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Redshift: 1+z (based on frequency)

In physics, redshift happens when light or other electromagnetic radiation from an object is increased in wavelength, or shifted to the red end of the ... more

Sine wave

The sine wave or sinusoid is a mathematical curve that describes a smooth repetitive oscillation. It is named after the function sine, of which it is the ... more

Auger electron spectroscopy - Energetics of Auger transitions

Auger electron spectroscopy is a common analytical technique used specifically in the study of surfaces and, more generally, in the area of materials ... more

Rayleigh Scattering Cross-Section

Rayleigh scattering (pronounced /ˈreɪli/ RAY-lee), named after the British physicist Lord Rayleigh (John William Strutt), is the (dominantly) elastic ... more

Maszara model DCB test (The compliance of a symmetric DCB speciment)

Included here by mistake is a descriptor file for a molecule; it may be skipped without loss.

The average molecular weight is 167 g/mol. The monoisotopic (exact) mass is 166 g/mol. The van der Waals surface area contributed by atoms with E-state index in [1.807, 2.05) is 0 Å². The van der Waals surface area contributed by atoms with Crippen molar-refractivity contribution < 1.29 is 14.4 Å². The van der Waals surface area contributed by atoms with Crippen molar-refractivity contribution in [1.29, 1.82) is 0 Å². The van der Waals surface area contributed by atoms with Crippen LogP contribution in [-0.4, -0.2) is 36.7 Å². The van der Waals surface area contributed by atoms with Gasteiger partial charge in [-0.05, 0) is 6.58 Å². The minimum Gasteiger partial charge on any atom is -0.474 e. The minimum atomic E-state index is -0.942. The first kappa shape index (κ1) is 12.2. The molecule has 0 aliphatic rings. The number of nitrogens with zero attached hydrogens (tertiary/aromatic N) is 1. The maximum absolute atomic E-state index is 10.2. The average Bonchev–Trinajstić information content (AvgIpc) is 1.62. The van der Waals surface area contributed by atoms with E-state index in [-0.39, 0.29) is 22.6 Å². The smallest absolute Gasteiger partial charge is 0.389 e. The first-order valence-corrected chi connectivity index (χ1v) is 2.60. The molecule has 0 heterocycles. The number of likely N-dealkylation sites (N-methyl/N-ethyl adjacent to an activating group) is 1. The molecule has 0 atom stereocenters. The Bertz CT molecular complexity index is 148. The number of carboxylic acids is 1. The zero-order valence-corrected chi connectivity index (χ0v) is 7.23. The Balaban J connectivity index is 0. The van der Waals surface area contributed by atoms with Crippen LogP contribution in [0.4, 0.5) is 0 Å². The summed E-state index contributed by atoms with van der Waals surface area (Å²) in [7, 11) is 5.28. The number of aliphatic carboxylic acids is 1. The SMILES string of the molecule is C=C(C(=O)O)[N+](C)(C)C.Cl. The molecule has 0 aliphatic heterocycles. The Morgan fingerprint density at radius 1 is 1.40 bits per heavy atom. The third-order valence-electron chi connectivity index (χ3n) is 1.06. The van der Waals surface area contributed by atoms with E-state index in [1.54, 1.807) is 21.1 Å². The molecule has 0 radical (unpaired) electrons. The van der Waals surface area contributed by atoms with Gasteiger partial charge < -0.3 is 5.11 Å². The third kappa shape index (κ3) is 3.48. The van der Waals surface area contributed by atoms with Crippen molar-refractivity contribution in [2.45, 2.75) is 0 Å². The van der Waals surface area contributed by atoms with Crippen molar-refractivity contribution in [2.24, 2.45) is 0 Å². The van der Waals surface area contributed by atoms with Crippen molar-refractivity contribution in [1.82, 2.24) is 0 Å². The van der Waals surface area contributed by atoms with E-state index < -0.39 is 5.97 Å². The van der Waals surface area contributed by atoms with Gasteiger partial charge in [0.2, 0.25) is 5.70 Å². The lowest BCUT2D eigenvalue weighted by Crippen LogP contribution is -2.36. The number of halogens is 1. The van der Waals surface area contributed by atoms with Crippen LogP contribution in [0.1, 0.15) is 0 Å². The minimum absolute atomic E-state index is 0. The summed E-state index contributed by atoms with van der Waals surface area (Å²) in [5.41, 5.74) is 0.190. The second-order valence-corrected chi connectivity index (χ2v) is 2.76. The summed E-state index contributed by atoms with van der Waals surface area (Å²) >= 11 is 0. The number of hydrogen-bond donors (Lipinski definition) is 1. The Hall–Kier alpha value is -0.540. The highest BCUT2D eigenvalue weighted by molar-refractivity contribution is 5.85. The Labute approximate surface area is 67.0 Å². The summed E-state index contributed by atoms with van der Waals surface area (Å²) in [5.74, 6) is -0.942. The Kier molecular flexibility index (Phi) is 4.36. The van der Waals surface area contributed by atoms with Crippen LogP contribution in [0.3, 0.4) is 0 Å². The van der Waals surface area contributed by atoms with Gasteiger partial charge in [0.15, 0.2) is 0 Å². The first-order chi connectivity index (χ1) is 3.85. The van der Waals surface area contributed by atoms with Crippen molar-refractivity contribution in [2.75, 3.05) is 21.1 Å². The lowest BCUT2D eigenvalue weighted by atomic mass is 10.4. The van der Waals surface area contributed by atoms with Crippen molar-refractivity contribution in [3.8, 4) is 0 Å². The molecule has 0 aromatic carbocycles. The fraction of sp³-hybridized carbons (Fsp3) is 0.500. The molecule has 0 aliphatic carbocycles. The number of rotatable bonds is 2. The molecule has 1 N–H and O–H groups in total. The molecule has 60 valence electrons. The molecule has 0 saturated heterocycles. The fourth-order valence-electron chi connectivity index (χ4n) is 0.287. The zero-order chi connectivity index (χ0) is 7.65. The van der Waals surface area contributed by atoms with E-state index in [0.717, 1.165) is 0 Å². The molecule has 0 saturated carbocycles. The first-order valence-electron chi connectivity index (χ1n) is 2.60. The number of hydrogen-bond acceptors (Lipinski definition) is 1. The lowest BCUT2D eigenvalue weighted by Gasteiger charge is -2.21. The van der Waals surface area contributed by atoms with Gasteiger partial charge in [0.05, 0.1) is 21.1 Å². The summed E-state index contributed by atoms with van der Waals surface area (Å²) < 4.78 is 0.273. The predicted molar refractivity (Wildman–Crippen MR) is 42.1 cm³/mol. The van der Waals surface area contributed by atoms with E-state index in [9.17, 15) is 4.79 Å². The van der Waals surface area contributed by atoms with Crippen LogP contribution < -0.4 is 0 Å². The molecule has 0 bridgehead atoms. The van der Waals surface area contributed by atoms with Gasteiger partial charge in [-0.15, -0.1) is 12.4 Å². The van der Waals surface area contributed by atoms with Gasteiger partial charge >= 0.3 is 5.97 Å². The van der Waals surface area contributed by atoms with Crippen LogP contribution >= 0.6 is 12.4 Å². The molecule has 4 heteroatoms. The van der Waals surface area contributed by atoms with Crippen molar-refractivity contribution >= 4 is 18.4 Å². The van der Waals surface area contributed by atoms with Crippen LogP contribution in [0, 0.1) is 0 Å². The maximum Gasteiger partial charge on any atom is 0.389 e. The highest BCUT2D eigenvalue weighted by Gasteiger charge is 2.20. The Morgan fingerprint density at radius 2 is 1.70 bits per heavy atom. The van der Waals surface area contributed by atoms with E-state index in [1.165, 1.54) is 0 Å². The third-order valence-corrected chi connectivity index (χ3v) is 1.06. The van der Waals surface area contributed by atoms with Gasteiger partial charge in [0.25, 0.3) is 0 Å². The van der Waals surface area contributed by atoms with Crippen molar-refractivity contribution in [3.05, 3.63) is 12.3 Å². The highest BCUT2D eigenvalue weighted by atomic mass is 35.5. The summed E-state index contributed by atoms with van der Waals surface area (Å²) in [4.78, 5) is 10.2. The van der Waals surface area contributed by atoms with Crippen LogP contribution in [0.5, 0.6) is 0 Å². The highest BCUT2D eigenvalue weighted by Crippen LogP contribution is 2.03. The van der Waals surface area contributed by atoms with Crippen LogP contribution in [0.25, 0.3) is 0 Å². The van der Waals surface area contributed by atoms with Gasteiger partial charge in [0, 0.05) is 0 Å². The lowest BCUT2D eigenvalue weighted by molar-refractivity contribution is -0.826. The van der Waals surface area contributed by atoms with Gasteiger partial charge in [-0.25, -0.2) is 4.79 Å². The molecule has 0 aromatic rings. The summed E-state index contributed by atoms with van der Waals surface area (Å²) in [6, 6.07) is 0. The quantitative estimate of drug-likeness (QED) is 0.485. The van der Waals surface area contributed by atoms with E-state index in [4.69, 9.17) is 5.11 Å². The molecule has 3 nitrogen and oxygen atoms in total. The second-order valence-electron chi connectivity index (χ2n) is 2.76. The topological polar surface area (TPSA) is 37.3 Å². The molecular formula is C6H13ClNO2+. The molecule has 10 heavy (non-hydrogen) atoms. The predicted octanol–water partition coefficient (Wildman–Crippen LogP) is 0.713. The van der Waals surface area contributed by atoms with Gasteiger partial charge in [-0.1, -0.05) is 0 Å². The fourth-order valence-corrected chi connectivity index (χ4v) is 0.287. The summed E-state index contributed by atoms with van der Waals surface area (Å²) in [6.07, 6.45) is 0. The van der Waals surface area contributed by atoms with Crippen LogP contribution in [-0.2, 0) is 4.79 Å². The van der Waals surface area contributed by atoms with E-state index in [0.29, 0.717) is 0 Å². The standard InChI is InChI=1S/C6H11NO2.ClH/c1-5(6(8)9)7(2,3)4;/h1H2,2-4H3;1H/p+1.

Wafer bonds are commonly characterized by three important encapsulation parameters: bond strength, hermeticity of encapsulation and bonding induced stress. ... more

Rayleigh Scattering - Intensity of Light from molecules

Rayleigh scattering (pronounced /ˈreɪli/ RAY-lee), named after the British physicist Lord Rayleigh (John William Strutt), is the (dominantly) elastic ... more

Complex amplitude of the primary wave

The Huygens–Fresnel principle is a method of analysis applied to problems of wave propagation both in the far-field limit and in near-field diffraction. ... more

Focus distance (Depth of field)

In optics, particularly as it relates to film and photography, depth of field (DOF) is the distance between the nearest and ... more

Intensity of unpolarized light (Malus' law)

Light as one type of electromagnetic (EM) wave, is a transverse wave, consisting of varying electric and magnetic fields that oscillate perpendicular to ... more

Far depth of field

In optics, particularly as it relates to film and photography, depth of field (DOF) is the distance between the nearest and ... more

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